If you've logged on to Google today (as if it isn't 90 percent of the population's homepage), you've probably noticed that today's Google Doodle is in celebration of Ida B. Wells' birthday. Unless you've recently taken American history or are a fellow giant feminist nerd, though, chances are your memory on the subject is a little fuzzy. Luckily for you, Wells happens to be my historical wannabe-BFF, and I am all too happy to fill you in.
Born on July 16, 1862 in Holly Springs, Mississippi, Wells quickly became a prominent journalist and activist for civil rights and women's suffrage in a time when that kind of ideology could get you killed. After getting fired from her job as a teacher, she became an editor before age 25 of two papers in Memphis, which she continued to run even after her printing press was destroyed by an angry mob. "Fearless and uncompromising, she was a fierce opponent of segregation and wrote prolifically on the civil injustices that beleaguered her world," the Google Doodle reads. Later in life, she became editor of the Chicago Conservator and married Chicago attorney Ferdinand Barrett. She insisted on keeping her maiden name, which was exactly as radical for the time as it sounds. In 1909, she helped found the National Association for the Advancement of Colored People.
Still not convinced she was a complete and utter badass? Allow Wells to regale you of the time she got into a minor physical altercation with a train conductor who tried to move her from first-class to the car reserved for African Americans. From the Huffington Post:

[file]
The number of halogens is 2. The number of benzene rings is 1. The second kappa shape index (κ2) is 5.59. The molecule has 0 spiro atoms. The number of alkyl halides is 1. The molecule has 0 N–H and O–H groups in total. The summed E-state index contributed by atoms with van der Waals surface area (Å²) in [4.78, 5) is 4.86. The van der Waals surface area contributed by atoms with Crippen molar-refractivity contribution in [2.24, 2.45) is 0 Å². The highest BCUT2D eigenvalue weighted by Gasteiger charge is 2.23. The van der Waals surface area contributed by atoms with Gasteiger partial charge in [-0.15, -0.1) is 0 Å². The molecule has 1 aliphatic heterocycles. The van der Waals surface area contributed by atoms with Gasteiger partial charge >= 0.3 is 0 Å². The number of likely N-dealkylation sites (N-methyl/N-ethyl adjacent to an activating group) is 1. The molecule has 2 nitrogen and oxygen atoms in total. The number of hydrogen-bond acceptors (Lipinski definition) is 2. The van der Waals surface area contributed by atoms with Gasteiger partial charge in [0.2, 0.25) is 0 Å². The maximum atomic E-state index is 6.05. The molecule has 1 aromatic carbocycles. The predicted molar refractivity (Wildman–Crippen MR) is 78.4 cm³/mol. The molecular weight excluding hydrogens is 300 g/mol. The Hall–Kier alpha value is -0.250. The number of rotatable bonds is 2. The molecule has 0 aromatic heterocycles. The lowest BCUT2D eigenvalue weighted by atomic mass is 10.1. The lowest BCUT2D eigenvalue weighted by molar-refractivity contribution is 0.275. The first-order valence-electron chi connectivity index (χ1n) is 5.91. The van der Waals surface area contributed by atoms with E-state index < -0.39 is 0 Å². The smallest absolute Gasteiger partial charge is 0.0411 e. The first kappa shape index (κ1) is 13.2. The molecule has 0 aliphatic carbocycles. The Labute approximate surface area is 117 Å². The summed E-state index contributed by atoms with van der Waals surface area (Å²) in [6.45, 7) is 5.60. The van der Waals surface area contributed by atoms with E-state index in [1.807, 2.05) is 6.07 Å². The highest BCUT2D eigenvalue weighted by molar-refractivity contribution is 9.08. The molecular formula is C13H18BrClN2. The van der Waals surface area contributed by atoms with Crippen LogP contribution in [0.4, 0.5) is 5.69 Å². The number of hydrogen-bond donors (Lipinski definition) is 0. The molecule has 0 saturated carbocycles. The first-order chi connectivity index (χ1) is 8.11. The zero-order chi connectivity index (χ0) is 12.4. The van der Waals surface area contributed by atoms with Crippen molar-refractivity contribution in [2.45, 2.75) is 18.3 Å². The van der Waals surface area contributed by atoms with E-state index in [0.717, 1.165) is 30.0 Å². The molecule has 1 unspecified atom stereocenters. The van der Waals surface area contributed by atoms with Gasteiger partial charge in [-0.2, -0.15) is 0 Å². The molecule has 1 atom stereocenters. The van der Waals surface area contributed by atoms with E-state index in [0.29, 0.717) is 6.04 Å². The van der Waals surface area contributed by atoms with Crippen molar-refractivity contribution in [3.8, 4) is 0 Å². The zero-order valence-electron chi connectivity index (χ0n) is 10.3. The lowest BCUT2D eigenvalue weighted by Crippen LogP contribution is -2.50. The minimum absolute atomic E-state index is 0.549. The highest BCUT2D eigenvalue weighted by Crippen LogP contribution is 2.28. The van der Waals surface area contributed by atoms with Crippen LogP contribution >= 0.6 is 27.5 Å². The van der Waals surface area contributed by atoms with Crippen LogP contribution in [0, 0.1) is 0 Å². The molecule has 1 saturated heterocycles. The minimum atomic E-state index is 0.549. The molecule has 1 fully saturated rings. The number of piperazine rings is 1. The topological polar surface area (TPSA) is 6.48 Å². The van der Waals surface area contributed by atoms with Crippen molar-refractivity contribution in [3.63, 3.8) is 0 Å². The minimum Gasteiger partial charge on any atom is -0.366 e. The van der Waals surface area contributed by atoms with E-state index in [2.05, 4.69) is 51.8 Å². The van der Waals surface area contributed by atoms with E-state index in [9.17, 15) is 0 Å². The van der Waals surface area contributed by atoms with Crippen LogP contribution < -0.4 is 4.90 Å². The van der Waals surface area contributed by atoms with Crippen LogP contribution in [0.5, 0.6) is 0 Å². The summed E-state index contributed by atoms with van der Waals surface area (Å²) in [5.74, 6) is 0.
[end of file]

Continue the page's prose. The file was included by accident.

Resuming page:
The moment he caught hold of my arm I fastened my teeth in the back of his hand...I had braced my feet against the seat in front and was holding to the back, and as he had already been badly bitten he didn't try it again by himself.
YESSSSS. BITE HIS FRICKIN' HAND OFF, IDA.
Sorry. She has that kind of effect on people. If you're not halfway in love with her by this point, don't worry. That will be quickly rectified once you get a look at her eight most badass quotes. Let me tell you, it was a struggle to stick to just eight, because Ida B. Wells is just that amazing.
1. "No nation, savage or civilized, save only the United States of America, has confessed its inability to protect its women save by hanging, shooting, and burning alleged offenders."
2. "What becomes a crime deserving capital punishment when the tables are turned is a matter of small moment when the negro woman is the accusing party."
3. "The people must know before they can act, and there is no educator to compare with the press."
4. "Somebody must show that the Afro-American race is more sinned against than sinning, and it seems to have fallen upon me to do so."
5. "I came home every Friday afternoon, riding the six miles on the back of a big mule. I spent Saturday and Sunday washing and ironing and cooking for the children and went back to my country school on Sunday afternoon."
6. "In fact, for all kinds of offenses - and, for no offenses - from murders to misdemeanors, men and women are put to death without judge or jury; so that, although the political excuse was no longer necessary, the wholesale murder of human beings went on just the same."
7. "The alleged menace of universal suffrage having been avoided by the absolute suppression of the negro vote, the spirit of mob murder should have been satisfied and the butchery of negroes should have ceased."
8. "I’d rather go down in history as one lone Negro who dared to tell the government that it had done a dastardly thing than to save my skin by taking back what I said."
Happy birthday to the fiercest lady of the 19th century!
Images: Wiki Commons (3), Google Doodle